Devil’s Slide Coastal Trail Jubata Grass Removal

By Ariella Simke, Freelance Science Writer

WRA is contracted by the San Mateo County Parks Department to eradicate the highly invasive species Jubata grass (Cortaderia jubata) from the sheer cliffs along the coastal bluffs of the Devil’s Slide Trail in Pacifica, California. Jubata grass is a tall, feathery plant that has quickly spread since first introduced in the mid-19th century, and have proliferated so successfully that many people now consider their tufted plumage an iconic part of the rugged California coastline. In reality, the plant is extremely disruptive to the natural ecosystem. If left untouched, it will completely cover the cliffside, pushing out less robust native species that provide erosion control and important habitat for native wildlife. Closely related to Pampas grass in appearance, Jubata grass is more invasive because of its ability to self-pollinate. Each year the plant flowers, producing more than 100,000 seeds per stalk, making eradication efforts very challenging.

For the next three years, a team of WRA Landscape Restoration specialists, led by Rolland Mathers will work to eliminate the spread of this invasive plant so that this beautiful and ecologically-important ecosystem can return to its naturally balanced state. Nearly half of the bird species in North America visit the Devil’s Slide area, and nearly 20% of the flowering plant species in California can be found along the coastline (1). The exposed cliffs host a unique community of flora including: Gumplant (G. stricta, G. camporum, and G. hirsutula), California Sagebrush (Artemisia californica), California Phacelia (Phacelia californica), Seaside Daisy (Erigeron glaucus), and Lizardtail (Eriophyllum staechadifolium). These species do well with the varied types of soil, extreme slopes and changing moisture conditions of the area. When present, they create a healthy habitat for native insects and wildlife to prosper. In the plant world, groundspace is essential for access to nutrients, sunlight, and water. Because Jubata grass is so voluminous both above- and below ground, they take up so much space that native species can’t compete for the resources necessary for growth.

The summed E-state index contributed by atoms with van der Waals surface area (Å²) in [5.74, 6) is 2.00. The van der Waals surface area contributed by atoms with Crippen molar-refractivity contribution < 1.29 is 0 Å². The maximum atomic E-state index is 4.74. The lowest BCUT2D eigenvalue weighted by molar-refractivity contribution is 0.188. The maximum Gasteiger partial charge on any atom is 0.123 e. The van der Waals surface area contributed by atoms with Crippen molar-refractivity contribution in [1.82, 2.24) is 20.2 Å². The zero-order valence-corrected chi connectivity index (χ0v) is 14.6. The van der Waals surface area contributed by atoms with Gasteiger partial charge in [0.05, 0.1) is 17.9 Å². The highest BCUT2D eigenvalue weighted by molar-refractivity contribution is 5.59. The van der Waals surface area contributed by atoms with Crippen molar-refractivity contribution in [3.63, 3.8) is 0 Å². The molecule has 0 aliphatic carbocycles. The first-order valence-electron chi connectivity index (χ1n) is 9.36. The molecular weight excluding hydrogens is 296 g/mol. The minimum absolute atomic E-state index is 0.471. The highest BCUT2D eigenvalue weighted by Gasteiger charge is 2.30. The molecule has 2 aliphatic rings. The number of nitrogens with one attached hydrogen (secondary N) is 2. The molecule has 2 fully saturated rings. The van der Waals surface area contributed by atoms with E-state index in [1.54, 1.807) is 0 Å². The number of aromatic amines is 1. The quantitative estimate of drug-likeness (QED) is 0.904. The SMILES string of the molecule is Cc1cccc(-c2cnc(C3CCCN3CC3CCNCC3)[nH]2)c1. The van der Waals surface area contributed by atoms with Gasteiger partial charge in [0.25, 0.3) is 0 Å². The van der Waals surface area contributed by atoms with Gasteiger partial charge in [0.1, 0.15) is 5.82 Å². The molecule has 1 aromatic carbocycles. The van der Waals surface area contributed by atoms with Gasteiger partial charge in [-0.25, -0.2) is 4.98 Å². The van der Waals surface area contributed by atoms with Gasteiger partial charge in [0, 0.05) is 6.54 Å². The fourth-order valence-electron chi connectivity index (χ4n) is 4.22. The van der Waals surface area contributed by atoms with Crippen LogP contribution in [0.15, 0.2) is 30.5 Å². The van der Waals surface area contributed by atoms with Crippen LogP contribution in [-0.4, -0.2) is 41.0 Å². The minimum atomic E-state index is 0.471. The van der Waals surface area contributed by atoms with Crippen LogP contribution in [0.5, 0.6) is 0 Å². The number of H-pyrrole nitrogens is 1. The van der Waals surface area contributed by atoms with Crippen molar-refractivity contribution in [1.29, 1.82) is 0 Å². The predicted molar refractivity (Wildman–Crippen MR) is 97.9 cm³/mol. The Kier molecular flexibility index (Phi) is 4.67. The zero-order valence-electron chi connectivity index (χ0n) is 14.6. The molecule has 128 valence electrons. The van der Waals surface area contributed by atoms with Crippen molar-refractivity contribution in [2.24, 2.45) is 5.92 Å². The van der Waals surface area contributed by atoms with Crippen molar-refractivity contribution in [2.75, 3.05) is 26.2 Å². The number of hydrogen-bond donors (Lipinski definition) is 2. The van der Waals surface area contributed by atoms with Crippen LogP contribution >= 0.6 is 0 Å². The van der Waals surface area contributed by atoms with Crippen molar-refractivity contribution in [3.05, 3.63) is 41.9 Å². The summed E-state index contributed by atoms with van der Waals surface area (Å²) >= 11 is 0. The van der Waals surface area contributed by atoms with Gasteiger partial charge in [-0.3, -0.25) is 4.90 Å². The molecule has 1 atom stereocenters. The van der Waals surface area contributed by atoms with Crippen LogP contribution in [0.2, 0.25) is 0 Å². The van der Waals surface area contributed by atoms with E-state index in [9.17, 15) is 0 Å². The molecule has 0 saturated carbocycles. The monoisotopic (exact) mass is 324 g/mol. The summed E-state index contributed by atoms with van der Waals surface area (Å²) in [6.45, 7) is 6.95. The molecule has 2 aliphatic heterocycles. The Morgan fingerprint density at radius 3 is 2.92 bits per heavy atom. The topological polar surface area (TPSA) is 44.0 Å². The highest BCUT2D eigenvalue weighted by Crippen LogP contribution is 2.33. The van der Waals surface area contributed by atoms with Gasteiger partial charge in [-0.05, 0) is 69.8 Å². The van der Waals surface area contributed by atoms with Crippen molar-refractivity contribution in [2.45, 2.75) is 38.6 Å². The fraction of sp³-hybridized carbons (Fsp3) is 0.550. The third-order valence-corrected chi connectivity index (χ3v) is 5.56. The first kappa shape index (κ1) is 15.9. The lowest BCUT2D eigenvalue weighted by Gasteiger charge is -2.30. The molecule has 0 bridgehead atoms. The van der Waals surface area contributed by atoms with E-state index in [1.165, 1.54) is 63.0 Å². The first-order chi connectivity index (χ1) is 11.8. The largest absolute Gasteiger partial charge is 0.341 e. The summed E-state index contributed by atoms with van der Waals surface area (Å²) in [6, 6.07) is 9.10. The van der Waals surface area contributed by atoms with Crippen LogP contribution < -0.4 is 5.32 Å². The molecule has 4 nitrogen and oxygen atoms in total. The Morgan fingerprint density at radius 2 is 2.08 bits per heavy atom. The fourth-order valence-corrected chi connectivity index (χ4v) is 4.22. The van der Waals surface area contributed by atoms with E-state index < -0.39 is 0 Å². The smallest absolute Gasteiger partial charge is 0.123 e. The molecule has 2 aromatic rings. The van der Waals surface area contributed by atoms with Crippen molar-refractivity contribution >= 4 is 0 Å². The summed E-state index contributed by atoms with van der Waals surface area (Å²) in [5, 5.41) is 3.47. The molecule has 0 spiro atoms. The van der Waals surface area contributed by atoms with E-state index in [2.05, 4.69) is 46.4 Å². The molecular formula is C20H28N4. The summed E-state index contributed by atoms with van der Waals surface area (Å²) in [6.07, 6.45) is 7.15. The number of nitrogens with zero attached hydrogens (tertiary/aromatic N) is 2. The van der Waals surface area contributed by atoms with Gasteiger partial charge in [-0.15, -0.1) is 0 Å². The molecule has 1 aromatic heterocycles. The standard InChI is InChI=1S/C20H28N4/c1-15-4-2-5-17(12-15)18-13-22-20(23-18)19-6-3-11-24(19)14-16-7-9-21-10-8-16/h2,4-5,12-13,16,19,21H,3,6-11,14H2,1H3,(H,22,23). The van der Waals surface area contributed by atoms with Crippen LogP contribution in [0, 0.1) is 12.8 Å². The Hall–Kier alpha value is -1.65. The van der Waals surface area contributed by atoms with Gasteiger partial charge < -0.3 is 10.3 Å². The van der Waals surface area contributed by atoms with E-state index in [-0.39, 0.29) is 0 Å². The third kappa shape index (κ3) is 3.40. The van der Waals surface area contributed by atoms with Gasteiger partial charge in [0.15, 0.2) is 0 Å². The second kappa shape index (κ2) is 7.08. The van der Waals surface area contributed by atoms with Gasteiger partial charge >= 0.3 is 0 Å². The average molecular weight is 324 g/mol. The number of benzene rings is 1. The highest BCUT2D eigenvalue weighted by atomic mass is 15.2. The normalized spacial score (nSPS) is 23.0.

Jubata grass has spread like wildfire since the 1990s when removal efforts first began. In the absence of animals to eat these non-native plants, approved herbicides are the most effective method of control. Thriving in eroded and exposed landscapes, most of the plants being removed by WRA are located high on the sheer cliffs surrounding the trail. The only way to access these areas is through the use of ropes and harnesses. WRA staff rappel down the cliffs, gingerly stepping to avoid disturbing too many rocks, and spot-target each plant to destroy both the above- and below ground biomass. Spot-spraying avoids unnecessary exposure to non-target species, and a blue coloring is added to the herbicide so that the specialists can carefully control where the spray is administered. Because of the precarious nature of the task, field work is heavily dependent on weather conditions and requires extensive training. High winds and fog can obscure visibility and interfere with the targeted spraying. Luckily during the first field days, the WRA staff were blessed with clear skies and sunny 75-degree temperatures!

WRA Landscape Restoration specialists will return to these cliffs each year in early Fall to continue to suppress the invasive plant and make the area inviting for the recolonization of native species. Repeated application of the herbicide will eliminate the seed bank that exists in the area over time so that park visitors and wildlife can enjoy the restored native habitat once more.

Special thanks to Rolland Mathers and Dan Brubaker of WRA Landscape Restoration and the San Mateo County Parks Department for the opportunity to support this important regional work.